Last week I met Woody Zuill when he came to Göteborg to give a workshop about Mob Programming. At first glance mobbing seems really innefficient. You have a whole team of maybe 6-7 people sitting together all day, every day, programming at one computer. How could that possibly be a productive way to work?
I’m pretty intrigued by the idea. It reminds me of the reaction people had to eXtreme Programming when they first heard about it back in like 2000. Is it just an off-putting name for something that could actually be quite brilliant? There are certainly some interesting people who I respect, talking warmly about it. The thing is, when it comes to working together with others, programming at one computer, I’ve had some mixed results. Sometimes good, sometimes less good.
I’ve done some pair programming, and found it worked well with some people and not others. It’s generally worked much better when I’ve paired with someone who has a lot of useful knowledge that I’ve lacked. Either about the language and frameworks we’re using, or about how the software will be used – ie the problem domain. I’ve found it’s worked a lot less well in other situations, with other people. I find it all too easy to hog the keyboard, basically. So I do pair, but not that often.
With ‘Randori’ style coding dojos, the idea is that you have a pair at the front who code, and switch one person every 5-7 minutes, or every test case. I’ve facilitated a lot of these sessions, and I find them especially useful for quickly getting a group of people new to TDD all up and running and pointed in the same direction. Recently I’ve been doing it only for the first session or two, instead having everyone working in pairs most of the time. As a facilitator, this is far easier to handle – much less stressful. Managing the interactions in a bigger group is difficult, both to keep the discussions on track, answer questions about the exercise, and to maintain the pair switching. I also find the person at the keyboard easily gets stressed and intimidated by having everyone watching them, and often writes worse code than they are capable of. So I do facilitate whole-group Randori sessions, but not that often.
So I wanted to find out if mob programming had similar strengths and weaknesses. In what situations does it excel, and when are you better off pairing or working alone? Would I find it stressful, like a Randori? Would I want to drive most of the time, as in pair programming?
Woody turns out to be a really gentle person, about as far away from a ‘hard sell’ as you can get. He facilitaed the session masterfully, mixing theory and practice, telling us stories about what he’s found to work and why. I am confident he knows a lot about software development in general, mob programming in particular, and he is very humble about it.
The most important insight I gained from the session, was that I need to get good at ‘strong-style pairing’. That seems to me to be at the heart of what makes Mob programming work, and not be stressful like the Randori sessions I’ve been doing. I think it will also help me to get pair programming to work well in a wider variety of situations.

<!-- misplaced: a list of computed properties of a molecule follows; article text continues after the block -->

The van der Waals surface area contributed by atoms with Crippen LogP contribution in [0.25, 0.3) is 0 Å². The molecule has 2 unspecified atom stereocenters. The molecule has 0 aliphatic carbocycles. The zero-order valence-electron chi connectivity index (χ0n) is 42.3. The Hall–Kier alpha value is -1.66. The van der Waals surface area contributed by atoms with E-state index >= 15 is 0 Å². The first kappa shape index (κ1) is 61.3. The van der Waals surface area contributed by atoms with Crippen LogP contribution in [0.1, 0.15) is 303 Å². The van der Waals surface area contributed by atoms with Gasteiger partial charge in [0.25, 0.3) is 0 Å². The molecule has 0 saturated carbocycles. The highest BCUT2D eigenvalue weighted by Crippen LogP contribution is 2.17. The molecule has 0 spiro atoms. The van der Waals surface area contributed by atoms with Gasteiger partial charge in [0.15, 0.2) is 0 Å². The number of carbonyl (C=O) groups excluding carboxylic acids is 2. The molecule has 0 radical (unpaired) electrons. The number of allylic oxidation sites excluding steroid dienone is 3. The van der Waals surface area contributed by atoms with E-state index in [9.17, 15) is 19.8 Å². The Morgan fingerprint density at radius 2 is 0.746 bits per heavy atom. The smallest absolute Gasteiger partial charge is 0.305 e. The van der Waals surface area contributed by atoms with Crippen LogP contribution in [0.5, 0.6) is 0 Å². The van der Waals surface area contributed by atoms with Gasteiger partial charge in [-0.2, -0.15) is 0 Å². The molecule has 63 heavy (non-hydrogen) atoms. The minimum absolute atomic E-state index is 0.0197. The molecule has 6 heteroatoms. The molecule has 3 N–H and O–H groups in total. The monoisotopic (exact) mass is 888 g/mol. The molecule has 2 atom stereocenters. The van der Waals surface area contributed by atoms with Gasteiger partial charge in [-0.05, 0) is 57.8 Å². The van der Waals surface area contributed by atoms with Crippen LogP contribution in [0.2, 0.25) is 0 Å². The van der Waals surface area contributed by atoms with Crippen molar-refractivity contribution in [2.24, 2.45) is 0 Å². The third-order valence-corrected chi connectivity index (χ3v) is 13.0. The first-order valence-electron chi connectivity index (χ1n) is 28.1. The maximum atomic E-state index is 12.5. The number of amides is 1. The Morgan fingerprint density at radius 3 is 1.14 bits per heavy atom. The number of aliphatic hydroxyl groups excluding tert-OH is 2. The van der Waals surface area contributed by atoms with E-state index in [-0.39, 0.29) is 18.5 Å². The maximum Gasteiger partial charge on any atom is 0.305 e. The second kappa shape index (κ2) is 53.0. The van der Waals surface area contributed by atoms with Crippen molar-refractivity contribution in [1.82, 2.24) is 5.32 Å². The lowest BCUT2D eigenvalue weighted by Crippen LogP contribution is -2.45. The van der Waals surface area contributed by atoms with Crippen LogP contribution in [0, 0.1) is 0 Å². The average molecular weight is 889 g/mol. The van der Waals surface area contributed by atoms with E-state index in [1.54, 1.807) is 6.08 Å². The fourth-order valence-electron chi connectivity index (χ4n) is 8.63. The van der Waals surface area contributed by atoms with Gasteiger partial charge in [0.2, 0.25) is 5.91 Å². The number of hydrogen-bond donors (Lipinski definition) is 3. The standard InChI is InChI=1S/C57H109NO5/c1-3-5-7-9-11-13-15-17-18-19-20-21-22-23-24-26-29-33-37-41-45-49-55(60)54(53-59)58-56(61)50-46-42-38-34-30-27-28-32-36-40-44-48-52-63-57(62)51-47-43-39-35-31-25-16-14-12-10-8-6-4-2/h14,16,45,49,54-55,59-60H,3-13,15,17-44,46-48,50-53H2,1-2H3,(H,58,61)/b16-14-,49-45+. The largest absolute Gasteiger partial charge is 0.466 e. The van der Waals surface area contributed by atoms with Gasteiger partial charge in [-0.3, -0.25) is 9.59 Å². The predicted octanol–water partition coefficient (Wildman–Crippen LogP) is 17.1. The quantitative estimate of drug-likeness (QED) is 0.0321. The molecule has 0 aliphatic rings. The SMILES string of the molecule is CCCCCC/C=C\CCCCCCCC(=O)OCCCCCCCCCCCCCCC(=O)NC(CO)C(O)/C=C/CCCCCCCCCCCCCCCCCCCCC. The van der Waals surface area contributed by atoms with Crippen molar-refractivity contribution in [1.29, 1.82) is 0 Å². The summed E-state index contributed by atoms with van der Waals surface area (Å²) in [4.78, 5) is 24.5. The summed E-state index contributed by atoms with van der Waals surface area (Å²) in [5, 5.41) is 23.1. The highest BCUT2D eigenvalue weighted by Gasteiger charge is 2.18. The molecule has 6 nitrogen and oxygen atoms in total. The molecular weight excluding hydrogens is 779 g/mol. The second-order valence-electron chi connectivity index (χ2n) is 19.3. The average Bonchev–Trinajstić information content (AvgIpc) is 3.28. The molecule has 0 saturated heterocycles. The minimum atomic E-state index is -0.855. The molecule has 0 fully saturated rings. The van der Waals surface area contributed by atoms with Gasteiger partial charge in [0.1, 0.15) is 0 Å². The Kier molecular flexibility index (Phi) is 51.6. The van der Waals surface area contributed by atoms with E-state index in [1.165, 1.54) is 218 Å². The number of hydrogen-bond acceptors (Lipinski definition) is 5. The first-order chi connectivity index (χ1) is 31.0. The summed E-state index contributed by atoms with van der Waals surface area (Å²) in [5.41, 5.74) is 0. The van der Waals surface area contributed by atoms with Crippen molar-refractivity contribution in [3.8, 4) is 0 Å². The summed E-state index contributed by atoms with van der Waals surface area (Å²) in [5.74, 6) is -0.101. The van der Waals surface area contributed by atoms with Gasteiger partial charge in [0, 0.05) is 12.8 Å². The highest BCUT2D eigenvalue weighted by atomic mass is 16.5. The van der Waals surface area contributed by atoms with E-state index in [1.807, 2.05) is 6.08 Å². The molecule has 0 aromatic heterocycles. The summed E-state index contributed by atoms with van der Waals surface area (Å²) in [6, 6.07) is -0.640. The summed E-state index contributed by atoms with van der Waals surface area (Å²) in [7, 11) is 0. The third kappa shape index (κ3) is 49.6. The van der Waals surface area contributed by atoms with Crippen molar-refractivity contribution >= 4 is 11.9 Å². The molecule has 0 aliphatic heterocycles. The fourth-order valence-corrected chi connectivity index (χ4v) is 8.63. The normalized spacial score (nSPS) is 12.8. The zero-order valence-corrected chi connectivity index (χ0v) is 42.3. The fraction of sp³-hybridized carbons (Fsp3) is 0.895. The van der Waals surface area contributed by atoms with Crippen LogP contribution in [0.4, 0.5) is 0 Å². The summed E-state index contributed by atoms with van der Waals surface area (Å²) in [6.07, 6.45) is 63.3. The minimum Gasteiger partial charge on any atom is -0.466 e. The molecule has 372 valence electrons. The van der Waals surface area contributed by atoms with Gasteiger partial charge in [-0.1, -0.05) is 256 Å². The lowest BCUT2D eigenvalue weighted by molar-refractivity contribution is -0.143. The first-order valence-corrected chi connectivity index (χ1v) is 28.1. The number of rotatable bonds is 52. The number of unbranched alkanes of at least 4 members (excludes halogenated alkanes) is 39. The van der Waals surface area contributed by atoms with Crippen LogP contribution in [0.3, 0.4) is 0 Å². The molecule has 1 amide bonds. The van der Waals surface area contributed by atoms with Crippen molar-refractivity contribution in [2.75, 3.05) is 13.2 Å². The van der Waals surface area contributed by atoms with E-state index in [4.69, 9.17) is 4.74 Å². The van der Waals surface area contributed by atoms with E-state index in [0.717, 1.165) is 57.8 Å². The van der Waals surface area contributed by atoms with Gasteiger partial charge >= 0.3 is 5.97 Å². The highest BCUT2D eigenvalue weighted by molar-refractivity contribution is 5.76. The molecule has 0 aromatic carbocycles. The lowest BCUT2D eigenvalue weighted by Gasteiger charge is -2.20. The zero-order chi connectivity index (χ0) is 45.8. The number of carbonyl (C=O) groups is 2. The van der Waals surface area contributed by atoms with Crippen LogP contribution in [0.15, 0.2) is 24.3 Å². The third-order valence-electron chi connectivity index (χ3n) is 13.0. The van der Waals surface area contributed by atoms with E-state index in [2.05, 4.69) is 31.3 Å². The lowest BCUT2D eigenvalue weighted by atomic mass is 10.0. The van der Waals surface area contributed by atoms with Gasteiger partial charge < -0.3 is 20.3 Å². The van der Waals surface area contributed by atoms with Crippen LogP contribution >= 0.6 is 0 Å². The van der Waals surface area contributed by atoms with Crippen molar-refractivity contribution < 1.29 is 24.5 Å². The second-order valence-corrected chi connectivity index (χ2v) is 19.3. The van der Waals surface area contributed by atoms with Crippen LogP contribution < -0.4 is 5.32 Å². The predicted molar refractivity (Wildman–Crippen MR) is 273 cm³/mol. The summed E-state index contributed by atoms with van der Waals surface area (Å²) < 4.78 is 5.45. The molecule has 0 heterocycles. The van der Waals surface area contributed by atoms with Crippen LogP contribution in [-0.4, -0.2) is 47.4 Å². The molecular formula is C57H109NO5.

I have heard about ‘strong-style pairing’ before, from Llewellyn Falco, who invented it, but I havn’t really experienced it very much before, or understood how important it is. Do go read his blog post about it, for a fuller explanation of what I’m talking about.
The basic idea is “For an idea to go from your head into the computer it MUST go through someone else’s hands”. That forces you to express your ideas really clearly, in words, first. That is actually pretty difficult when you havn’t done it much before. The thing is, that if you do that, then you open up your programming ideas for discussion, critique, and improvement, in a way that doesn’t happen if they go straight from your head through your own hands into the computer. I think if I get better at ‘strong-style pairing’ it will help me not only with Mob programming, but also with pairing and facilitating Randori dojo sessions. Probably also with programming generally.
Pairing has worked best for me when I’ve been driving, and my navigator is good at expressing ideas for me to understand and then type. I think I need to get good at that navigator role for the times when I’m the one with more ideas. I need to learn that when I think ‘I have an idea about to solve this problem!’ I should hand over the keyboard, not grab it. I need to learn to express my coding ideas verbally. Then I will be able to pair productively with a wider range of people.
Randori sessions are much less stressful if the driver has less to do. If the responsibility is shared more evenly with the Navigator, then I think everyone will write better code. As a facilitator, I have less group dynamics to worry about if the designated navigator is in control, and everyone else talks less. (Woody advised that, at least at first, you should ban anyone else in the mob from giving the Driver ideas about what to type, so the Navigator learns the role.)
So thanks, Woody, for taking the time to come to Göteborg, sharing your experiences and facilitating a great workshop. I learnt a lot, and I think Mob Programming and Strong-style pairing could quite possibly be some of those brilliant ideas that change the way I write code, for the better.